Five Heads Are Better Than One: An Interdisciplinary Graduate Course on Smart Grids: Lessons, Challenges, and Opportunities
IEEE Power and Energy Magazine
According to the U.S. depArtment of energy (doe), "SMart grID generally refers to a class of technology people are using to bring utility electricity delivery into the 21st century, using computer-based remote control and automation." this initiative not only requires power engineers to have a better understanding of auxiliary fields like signal processing, controls, information technology, and communication networks but also needs experts in the auxiliary fields to understand the basic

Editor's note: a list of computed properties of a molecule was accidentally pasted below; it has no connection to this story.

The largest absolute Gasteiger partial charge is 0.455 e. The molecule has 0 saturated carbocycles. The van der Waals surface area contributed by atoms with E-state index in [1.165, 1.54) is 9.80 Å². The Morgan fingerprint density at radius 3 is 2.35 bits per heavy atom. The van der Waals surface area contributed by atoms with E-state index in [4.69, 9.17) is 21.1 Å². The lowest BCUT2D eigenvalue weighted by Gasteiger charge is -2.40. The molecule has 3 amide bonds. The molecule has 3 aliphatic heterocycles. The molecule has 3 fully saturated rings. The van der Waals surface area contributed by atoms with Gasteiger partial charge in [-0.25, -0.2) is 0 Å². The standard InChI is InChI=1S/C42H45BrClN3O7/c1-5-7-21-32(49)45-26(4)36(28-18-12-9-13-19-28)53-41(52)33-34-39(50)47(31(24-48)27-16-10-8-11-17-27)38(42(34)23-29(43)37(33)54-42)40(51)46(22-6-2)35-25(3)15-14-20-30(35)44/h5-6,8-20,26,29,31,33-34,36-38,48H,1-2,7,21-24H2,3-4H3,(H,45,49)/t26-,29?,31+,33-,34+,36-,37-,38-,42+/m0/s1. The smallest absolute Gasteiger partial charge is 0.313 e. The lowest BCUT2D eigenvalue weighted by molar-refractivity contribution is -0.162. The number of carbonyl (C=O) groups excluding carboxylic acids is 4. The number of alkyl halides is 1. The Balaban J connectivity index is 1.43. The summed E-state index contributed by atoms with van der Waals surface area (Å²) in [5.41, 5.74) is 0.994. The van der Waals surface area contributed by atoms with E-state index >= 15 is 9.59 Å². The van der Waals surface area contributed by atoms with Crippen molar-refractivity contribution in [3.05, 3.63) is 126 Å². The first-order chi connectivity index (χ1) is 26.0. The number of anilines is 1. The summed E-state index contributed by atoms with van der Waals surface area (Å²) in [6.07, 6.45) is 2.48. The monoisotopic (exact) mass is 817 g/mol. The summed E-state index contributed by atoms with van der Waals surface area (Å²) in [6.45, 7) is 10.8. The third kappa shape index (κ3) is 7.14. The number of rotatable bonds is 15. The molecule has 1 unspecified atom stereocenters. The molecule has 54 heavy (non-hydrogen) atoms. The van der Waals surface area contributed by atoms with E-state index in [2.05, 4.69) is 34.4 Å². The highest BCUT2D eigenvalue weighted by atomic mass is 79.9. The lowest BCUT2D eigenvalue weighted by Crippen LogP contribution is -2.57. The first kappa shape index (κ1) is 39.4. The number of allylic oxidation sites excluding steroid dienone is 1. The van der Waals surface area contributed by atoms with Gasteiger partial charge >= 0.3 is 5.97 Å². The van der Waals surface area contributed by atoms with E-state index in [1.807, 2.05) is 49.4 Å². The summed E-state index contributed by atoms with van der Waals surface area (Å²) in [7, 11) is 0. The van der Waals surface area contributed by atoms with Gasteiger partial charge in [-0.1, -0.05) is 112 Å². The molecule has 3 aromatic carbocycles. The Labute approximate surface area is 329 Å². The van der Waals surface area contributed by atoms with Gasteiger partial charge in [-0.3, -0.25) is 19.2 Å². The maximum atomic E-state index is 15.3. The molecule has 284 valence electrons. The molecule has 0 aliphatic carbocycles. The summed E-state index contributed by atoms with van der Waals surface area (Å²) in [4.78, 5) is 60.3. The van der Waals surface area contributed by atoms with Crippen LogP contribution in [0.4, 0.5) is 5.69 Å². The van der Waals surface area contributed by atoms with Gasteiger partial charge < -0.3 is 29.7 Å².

... d the basic operations of power systems. there is great need in industry for such crosstrained professionals to meet the many challenges of modernizing the power grid. to train professionals and students in smart grids, one needs a creative curriculum that crosses traditional divisions based on disciplines. for example, students taking advanced courses in the power systems area traditionally have an electrical engineering background, as do students in the control systems and telecommunications fields. But students interested in communication networks typically have a computer science or computer engineering background. this divergence results in many challenges for the coeducation of such professionals and students. this article presents the thought process behind the design of a graduate-level course on smart grids, known as Smart grid Applications, that the authors team-taught at Wichita State University in Kansas in the spring of 2012. furthermore, the article discusses the course experience from both the student and faculty perspectives and lists some key lessons learned and challenges faced. Building on these lessons and in view of the need to overcome such challenges, a general approach to interdisciplinary education in the 21st century is proposed, one that can be applied to smart grid education elsewhere.